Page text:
Randi Weingarten, the new president of the American Federation of Teachers, called this week for overhauling No Child Left Behind, saying the education law "has outlived whatever usefulness it ever had" and that "it is too badly broken to be fixed." Weingarten's sharp attack on NCLB puts her at odds with U.S. Secretary of Education Margaret Spellings, who in her last six months on the job continues to defend NCLB. Speaking to reporters after a meeting with business leaders in Washington, Spellings said she "vigorously disagreed" with Weingarten and expressed hope that a new administration won't abandon the law's goal of having every child read and do math at grade level by 2014. "We need more NCLB, not less," Spellings said during her remarks to the Business Roundtable group, which on the same day released a report expressing alarm about the stagnant number of U.S. scientists and engineers.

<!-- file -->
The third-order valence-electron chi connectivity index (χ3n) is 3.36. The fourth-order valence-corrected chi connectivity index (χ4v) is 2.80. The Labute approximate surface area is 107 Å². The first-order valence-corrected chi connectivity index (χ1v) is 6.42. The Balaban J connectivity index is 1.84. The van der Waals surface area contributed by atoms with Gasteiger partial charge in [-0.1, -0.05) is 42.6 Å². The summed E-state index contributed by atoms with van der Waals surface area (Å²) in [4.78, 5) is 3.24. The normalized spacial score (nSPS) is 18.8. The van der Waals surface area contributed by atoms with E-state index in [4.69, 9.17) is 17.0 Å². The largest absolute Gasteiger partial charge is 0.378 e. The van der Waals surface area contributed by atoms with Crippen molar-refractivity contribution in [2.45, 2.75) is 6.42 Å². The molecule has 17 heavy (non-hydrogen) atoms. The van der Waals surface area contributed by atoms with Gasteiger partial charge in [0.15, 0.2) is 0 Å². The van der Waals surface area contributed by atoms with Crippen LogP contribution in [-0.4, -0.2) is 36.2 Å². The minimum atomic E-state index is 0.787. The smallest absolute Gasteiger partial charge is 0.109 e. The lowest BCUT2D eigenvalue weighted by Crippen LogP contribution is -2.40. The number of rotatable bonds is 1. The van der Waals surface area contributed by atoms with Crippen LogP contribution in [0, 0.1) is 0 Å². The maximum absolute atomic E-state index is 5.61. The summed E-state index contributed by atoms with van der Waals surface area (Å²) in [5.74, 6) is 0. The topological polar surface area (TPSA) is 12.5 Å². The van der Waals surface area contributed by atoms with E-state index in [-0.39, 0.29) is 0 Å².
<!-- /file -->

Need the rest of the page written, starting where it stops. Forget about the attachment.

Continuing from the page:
The education czar urged business leaders to resist the "lofty rhetoric" of the presidential candidates and other elected officials who may be trying to undermine the law's core principles of accountability and transparency. (The country's two biggest teachers' unions have said they don't oppose accountability but resent the punitive nature of NCLB and want other measures besides testing to gauge student learning.) Spellings credited the business community for its efforts to promote math and science education, though she took some indirect criticism because the federal government has not made good on its promise to fully fund the America COMPETES Act, which was passed three years ago and calls for more emphasis on preparing students and teachers in math and science.